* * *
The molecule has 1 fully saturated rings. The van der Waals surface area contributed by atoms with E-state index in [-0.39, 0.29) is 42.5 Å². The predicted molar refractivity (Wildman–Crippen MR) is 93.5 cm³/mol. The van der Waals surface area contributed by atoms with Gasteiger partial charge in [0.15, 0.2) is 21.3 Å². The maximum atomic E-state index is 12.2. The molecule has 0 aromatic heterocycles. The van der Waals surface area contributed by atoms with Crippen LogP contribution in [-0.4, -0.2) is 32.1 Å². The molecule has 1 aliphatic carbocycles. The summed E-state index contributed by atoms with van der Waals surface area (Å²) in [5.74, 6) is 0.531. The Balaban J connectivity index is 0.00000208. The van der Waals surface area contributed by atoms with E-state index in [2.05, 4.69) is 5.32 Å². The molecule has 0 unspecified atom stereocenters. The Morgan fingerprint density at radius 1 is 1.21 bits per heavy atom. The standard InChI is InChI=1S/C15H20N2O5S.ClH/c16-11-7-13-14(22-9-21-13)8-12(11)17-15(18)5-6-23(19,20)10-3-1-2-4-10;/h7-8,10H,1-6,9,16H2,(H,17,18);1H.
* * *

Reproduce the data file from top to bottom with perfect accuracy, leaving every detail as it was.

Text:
The molecule has 1 fully saturated rings. The van der Waals surface area contributed by atoms with E-state index in [-0.39, 0.29) is 42.5 Å². The predicted molar refractivity (Wildman–Crippen MR) is 93.5 cm³/mol. The van der Waals surface area contributed by atoms with Gasteiger partial charge in [0.15, 0.2) is 21.3 Å². The maximum atomic E-state index is 12.2. The molecule has 0 aromatic heterocycles. The van der Waals surface area contributed by atoms with Crippen LogP contribution in [-0.4, -0.2) is 32.1 Å². The molecule has 1 aliphatic carbocycles. The summed E-state index contributed by atoms with van der Waals surface area (Å²) in [5.74, 6) is 0.531. The Balaban J connectivity index is 0.00000208. The van der Waals surface area contributed by atoms with E-state index in [2.05, 4.69) is 5.32 Å². The molecule has 0 unspecified atom stereocenters. The Morgan fingerprint density at radius 1 is 1.21 bits per heavy atom. The standard InChI is InChI=1S/C15H20N2O5S.ClH/c16-11-7-13-14(22-9-21-13)8-12(11)17-15(18)5-6-23(19,20)10-3-1-2-4-10;/h7-8,10H,1-6,9,16H2,(H,17,18);1H.